Publication Date: Apr 2017
RRP: $39.95
ISBN: 9781925495225
Format: Paperback
Size: 153mm x 234mm
Pages: 336
Category: Herb Feith Translation Series

Bridges of Friendship

Reflections on Indonesia’s Early Independence and Australia's Volunteer Graduate Scheme

Edited by Ann McCarthy and Ailsa Thomson Zainuddin


Bridges of Friendship allows a finely stitched patchwork of experiences to be brought together so that the reader can … gain in-depth information along with honest and personal reflections at a time when Australian idealism, Indonesian nationalism and friendship coalesced.’ Barbara Leigh, University of Technology Sydney, in Asian Studies Review


Bridges of Friendship unveils personal ties between Indonesians and Australians in the early days of the Indonesian Republic. At the same time it reveals an important chapter in the history of international development and volunteering, and provides insight into Indonesian-Australian relations.

Betty Feith, co-founder of the Volunteer Graduate Scheme in Indonesia – an initiative under which Australian graduates were employed in the Indonesian civil service – draws on both first-hand experience and an array of archival documents to narrate a history of the Scheme from 1950 to 1963. The VGS pioneered the concept of international volunteering as we understand it today. Feith’s nuanced and insightful narrative demonstrates the ideals of equality and support for the newly formed Indonesian Republic that were at the heart of the Scheme.

The reminiscences of Kurnianingrat Ali Sastroamijoyo – an educator who worked extensively in English language teaching and training, and who took an active part in the Indonesian Revolution – include a fascinating and moving account of daily life in occupied Yogyakarta during the struggle for independence against the Dutch. Kurnianingrat illuminates Indonesian social and cultural history at this critical time for the nation.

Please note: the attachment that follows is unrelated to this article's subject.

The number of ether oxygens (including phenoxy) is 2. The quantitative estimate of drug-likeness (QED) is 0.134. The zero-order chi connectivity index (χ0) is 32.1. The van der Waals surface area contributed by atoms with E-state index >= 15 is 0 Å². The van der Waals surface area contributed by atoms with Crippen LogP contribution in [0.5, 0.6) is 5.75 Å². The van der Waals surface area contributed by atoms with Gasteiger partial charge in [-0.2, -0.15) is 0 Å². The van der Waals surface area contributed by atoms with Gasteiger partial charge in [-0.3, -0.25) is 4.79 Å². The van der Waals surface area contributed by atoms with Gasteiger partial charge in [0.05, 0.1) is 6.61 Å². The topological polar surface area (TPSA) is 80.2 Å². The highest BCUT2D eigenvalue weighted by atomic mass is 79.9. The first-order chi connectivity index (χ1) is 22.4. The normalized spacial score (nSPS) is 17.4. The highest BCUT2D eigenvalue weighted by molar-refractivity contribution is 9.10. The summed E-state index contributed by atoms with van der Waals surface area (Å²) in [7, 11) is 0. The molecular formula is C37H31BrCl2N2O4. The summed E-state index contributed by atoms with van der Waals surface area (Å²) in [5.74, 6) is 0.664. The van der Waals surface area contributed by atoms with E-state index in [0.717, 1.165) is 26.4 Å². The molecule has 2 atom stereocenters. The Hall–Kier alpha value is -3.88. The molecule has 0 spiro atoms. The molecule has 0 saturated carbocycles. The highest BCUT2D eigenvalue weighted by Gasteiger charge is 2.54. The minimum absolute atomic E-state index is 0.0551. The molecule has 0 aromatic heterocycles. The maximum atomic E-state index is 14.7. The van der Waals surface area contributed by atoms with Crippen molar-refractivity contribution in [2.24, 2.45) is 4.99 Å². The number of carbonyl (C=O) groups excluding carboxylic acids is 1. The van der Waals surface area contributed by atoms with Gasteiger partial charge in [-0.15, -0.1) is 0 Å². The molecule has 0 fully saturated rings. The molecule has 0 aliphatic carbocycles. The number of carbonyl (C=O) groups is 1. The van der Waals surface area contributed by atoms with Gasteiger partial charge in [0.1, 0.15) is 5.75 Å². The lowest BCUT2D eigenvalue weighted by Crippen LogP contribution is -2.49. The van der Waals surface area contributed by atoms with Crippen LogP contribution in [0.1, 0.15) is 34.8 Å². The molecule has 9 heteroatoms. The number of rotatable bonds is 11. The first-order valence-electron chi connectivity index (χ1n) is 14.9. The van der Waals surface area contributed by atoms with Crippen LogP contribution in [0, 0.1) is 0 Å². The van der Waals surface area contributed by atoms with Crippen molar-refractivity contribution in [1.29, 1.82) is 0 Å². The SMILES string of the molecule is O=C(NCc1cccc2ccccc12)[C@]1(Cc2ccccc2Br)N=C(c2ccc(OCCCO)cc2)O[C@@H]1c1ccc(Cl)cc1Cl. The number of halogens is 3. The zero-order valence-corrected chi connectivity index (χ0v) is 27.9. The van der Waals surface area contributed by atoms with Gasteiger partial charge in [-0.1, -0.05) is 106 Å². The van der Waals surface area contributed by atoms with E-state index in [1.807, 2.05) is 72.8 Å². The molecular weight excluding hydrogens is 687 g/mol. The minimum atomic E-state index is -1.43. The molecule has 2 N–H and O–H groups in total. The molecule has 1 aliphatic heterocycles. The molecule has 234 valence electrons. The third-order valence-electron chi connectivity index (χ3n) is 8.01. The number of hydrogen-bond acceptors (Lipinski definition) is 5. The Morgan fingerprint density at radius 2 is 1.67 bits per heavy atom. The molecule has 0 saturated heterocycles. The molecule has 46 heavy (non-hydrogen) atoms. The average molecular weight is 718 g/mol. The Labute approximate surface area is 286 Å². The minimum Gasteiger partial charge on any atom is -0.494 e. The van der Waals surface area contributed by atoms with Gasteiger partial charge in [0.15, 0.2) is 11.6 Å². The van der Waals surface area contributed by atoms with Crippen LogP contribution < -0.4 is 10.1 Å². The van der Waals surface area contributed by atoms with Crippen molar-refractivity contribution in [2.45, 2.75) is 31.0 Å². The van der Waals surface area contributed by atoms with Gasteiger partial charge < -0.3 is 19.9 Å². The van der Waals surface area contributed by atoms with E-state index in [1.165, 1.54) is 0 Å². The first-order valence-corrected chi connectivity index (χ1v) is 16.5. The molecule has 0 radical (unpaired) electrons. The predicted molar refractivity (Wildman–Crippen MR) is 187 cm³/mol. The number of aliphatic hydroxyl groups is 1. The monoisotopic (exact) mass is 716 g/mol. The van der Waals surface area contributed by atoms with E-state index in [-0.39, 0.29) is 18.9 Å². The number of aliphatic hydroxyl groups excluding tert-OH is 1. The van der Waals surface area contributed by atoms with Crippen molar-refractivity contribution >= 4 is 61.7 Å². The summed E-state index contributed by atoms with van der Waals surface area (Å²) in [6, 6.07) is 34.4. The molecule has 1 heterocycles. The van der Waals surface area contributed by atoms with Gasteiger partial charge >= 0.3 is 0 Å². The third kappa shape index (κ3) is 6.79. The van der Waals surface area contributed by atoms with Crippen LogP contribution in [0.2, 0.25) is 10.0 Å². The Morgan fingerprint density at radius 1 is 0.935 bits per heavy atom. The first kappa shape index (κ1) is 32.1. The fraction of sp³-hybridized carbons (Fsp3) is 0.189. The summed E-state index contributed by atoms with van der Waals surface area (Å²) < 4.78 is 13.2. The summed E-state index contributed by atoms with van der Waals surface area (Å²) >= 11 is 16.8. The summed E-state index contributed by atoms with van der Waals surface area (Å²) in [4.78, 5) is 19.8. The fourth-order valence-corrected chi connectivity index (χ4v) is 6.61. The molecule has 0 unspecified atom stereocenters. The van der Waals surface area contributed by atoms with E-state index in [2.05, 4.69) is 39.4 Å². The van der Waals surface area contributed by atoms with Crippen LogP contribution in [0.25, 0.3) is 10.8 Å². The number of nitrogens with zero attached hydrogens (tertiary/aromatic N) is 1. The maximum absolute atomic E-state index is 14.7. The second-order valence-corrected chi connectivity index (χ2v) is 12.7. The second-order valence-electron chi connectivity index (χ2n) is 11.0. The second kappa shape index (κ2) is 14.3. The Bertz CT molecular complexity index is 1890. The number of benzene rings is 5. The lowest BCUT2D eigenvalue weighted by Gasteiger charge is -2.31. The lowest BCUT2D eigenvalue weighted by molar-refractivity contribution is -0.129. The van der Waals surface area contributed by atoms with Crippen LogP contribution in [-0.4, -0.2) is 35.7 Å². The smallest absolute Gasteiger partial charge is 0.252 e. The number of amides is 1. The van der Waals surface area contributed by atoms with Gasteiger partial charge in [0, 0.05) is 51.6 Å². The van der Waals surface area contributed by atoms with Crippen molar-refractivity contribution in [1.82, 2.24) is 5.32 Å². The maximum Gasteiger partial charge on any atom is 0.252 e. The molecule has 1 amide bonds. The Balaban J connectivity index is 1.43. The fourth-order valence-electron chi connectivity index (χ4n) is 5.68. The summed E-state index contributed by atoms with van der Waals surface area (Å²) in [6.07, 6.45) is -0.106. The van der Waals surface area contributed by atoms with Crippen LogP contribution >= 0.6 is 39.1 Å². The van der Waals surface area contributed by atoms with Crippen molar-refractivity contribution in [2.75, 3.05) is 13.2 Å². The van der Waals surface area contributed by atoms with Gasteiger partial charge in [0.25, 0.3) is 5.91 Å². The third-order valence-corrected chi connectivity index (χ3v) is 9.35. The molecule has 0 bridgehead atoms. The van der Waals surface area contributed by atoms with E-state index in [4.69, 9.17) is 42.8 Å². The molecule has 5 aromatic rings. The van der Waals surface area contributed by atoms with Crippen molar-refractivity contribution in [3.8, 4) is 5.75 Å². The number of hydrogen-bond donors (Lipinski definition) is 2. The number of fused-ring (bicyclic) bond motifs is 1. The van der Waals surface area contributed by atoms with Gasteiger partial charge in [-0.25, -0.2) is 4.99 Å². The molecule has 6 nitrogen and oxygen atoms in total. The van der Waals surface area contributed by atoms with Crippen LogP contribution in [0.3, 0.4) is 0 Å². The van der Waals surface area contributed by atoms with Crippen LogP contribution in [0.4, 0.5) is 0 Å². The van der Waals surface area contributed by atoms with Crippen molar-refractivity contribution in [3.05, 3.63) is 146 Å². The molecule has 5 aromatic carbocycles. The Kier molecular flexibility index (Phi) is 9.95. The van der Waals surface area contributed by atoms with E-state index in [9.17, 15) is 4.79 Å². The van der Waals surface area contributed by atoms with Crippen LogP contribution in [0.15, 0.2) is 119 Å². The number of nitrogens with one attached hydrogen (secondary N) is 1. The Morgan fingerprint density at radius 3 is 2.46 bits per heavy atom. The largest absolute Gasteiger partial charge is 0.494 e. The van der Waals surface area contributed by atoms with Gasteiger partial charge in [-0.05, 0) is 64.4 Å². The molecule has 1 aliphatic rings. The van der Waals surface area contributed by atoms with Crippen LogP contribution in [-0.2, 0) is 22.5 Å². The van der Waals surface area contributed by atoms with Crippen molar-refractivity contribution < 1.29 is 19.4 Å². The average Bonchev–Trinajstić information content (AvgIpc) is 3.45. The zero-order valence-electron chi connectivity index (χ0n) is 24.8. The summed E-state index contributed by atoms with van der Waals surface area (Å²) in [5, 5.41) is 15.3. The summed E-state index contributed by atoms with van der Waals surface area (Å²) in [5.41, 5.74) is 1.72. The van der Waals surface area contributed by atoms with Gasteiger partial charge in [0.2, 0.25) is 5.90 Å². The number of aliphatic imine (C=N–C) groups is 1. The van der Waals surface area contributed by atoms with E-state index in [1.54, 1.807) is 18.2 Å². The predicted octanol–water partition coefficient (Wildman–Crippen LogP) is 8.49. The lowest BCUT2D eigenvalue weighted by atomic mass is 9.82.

A common thread across these two accounts is the friendship of Kurnianingrat and Harumani Rudolph-Sudirdjo with Australian volunteer graduates Feith and Ailsa Thomson Zainuddin: all four women worked together at the English Language Inspectorate in Jakarta in the mid-1950s. Extracts from correspondence, in a final section, illustrate the mutual interests and lasting connections and commitments of this circle of friends.

Taken as a whole, Bridges of Friendship suggests the depth of human connection between Australia and Indonesia, fostered by the international spirit common to both the Indonesian Revolution and the Volunteer Graduate Scheme.


Ann McCarthy and Ailsa Thomson Zainuddin

Ann McCarthy was raised in New Zealand, and has a background in archival work at Archives New Zealand and also at the e-Scholarship Research Centre at the University of Melbourne, where she was a member of the team that worked on the archival records of Diane Elizabeth Barwick, anthropologist, historian and Indigenous rights supporter. Ann studied history and English at Victoria University of Wellington, and her Masters thesis, completed at the University of Melbourne with Patricia Grimshaw and Katherine Ellinghaus, was a postcolonial analysis of an early novel by a Native American woman – Cogewea, by Mourning Dove (Okanogan). Ann’s current PhD project, which is informed by the work of philosopher Agnes Heller, explores the emotional households of fictional characters, drawing on two 1940s Australian novels.

Ailsa Thomson Zainuddin is a writer and scholar who has specialised in the history of education. Born in Melbourne in 1927, Ailsa studied English and history at the University of Melbourne, and received her MA for a thesis entitled ‘The Bulletin and Australian Nationalism’. In 1954, Ailsa travelled to Jakarta under the Volunteer Graduate Scheme, working at the English Language Inspectorate. In 1965 she joined the Faculty of Education, Monash University, where she carried out pioneering work in relation to Southeast Asian history of education, and the history of education for girls and women. Ailsa was awarded a PhD from Monash University in 1983 for her centenary history of Methodist Ladies’ College, Kew, the school she herself attended, and which she maintained an association with for over fifty years. Ailsa’s published works also include A Short History of Indonesia, and an Indonesian cookery book. She retired from Monash in 1992. Ailsa and her husband Zainu’ddin (Minangkabau), whom she married in 1954, have two daughters.